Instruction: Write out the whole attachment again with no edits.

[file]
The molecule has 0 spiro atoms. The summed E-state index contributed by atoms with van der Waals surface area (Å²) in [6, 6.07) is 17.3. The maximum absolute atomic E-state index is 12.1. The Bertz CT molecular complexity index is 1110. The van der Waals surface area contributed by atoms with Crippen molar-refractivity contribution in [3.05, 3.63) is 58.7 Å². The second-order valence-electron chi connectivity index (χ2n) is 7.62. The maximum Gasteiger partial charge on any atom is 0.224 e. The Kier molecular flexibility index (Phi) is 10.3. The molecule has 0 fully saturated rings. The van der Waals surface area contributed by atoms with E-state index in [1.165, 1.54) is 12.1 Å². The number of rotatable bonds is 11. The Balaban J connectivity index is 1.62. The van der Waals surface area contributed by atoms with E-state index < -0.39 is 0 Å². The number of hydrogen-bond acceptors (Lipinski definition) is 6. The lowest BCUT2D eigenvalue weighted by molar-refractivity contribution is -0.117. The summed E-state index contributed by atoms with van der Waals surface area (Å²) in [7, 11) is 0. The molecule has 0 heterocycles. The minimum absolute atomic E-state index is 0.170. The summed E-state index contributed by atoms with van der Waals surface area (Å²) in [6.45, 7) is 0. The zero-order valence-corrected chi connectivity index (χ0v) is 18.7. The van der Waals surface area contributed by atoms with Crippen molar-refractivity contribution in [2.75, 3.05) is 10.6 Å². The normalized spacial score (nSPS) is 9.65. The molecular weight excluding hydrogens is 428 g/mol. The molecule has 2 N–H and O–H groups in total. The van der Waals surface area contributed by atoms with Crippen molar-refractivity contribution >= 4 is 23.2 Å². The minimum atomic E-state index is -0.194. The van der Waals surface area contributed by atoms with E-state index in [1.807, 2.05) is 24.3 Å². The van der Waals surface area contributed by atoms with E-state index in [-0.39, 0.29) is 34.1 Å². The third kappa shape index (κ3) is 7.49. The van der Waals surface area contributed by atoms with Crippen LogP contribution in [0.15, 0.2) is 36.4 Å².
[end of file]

The molecule has 0 spiro atoms. The summed E-state index contributed by atoms with van der Waals surface area (Å²) in [6, 6.07) is 17.3. The maximum absolute atomic E-state index is 12.1. The Bertz CT molecular complexity index is 1110. The van der Waals surface area contributed by atoms with Crippen molar-refractivity contribution in [3.05, 3.63) is 58.7 Å². The second-order valence-electron chi connectivity index (χ2n) is 7.62. The maximum Gasteiger partial charge on any atom is 0.224 e. The Kier molecular flexibility index (Phi) is 10.3. The molecule has 0 fully saturated rings. The van der Waals surface area contributed by atoms with E-state index in [1.165, 1.54) is 12.1 Å². The number of rotatable bonds is 11. The Balaban J connectivity index is 1.62. The van der Waals surface area contributed by atoms with E-state index < -0.39 is 0 Å². The number of hydrogen-bond acceptors (Lipinski definition) is 6. The lowest BCUT2D eigenvalue weighted by molar-refractivity contribution is -0.117. The summed E-state index contributed by atoms with van der Waals surface area (Å²) in [7, 11) is 0. The molecule has 0 heterocycles. The minimum absolute atomic E-state index is 0.170. The summed E-state index contributed by atoms with van der Waals surface area (Å²) in [6.45, 7) is 0. The zero-order valence-corrected chi connectivity index (χ0v) is 18.7. The van der Waals surface area contributed by atoms with Crippen molar-refractivity contribution in [2.75, 3.05) is 10.6 Å². The normalized spacial score (nSPS) is 9.65. The molecular weight excluding hydrogens is 428 g/mol. The molecule has 2 N–H and O–H groups in total. The van der Waals surface area contributed by atoms with Crippen molar-refractivity contribution >= 4 is 23.2 Å². The minimum atomic E-state index is -0.194. The van der Waals surface area contributed by atoms with E-state index in [1.807, 2.05) is 24.3 Å². The van der Waals surface area contributed by atoms with E-state index in [-0.39, 0.29) is 34.1 Å². The third kappa shape index (κ3) is 7.49. The van der Waals surface area contributed by atoms with Crippen LogP contribution in [0.15, 0.2) is 36.4 Å².